cover image Trance


Christopher Sorrentino, . . Farrar, Straus & Giroux, $26 (516pp) ISBN 978-0-374-27864-9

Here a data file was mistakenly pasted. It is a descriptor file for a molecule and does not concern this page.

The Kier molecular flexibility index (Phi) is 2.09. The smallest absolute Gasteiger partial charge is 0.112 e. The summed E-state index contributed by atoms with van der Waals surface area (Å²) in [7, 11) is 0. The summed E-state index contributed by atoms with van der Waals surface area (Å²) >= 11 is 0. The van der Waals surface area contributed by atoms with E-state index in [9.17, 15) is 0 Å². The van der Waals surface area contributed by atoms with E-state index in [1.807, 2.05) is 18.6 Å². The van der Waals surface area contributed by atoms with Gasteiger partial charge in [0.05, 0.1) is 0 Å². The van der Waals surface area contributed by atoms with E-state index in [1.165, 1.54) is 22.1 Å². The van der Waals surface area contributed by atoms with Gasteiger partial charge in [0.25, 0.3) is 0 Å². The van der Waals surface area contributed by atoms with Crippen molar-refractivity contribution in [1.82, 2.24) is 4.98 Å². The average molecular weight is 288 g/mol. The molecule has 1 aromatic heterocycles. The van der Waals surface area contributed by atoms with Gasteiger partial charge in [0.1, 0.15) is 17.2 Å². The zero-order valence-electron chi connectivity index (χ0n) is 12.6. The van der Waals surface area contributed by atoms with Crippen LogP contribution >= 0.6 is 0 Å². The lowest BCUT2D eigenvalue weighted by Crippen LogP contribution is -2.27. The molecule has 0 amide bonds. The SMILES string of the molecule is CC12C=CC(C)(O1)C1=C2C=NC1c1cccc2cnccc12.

In much the same manner that Don DeLillo's White Noise reimagined the Kennedy assassination, Sorrentino (Sound and Sound ) deftly blends history and fiction to make the Symbionese Liberation Army's 1974 kidnapping of heiress Patty Hearst as strange, shocking, banal and goofy as it was when it first hit TV. Loosely following actual events, the story of Hearst's abduction (she took the terror name of "Tania," used throughout the book) spills forth in fits and starts, staying mostly faithful to actual characters and events (including the infamous gunshots Hearst fired outside an L.A. sporting goods store), while slipping in and out of the points of view of literally dozens of players. Through the cut-and-paste panoply of perspectives—from SLA leader Cinque Mtube (né Donald DeFreeze) to Tania's father, here called Hank Galton—Sorrentino offers a moving critique, in a way, of how violent, Baader Meinhof–style radicalism failed through its very fierce, postmodern diffuseness. But the formal conceit of mirroring the group's marginalization and disarray within a malfunctioning larger culture doesn't fully come off; the book gets bogged down in competing points of view. Still, Trance is a tour de force, announcing a mature and ambitious talent, one that goes a long way toward capturing the weirdness and stoned fervor of a vital, still-undigested and heavily televised piece of recent American history. (July)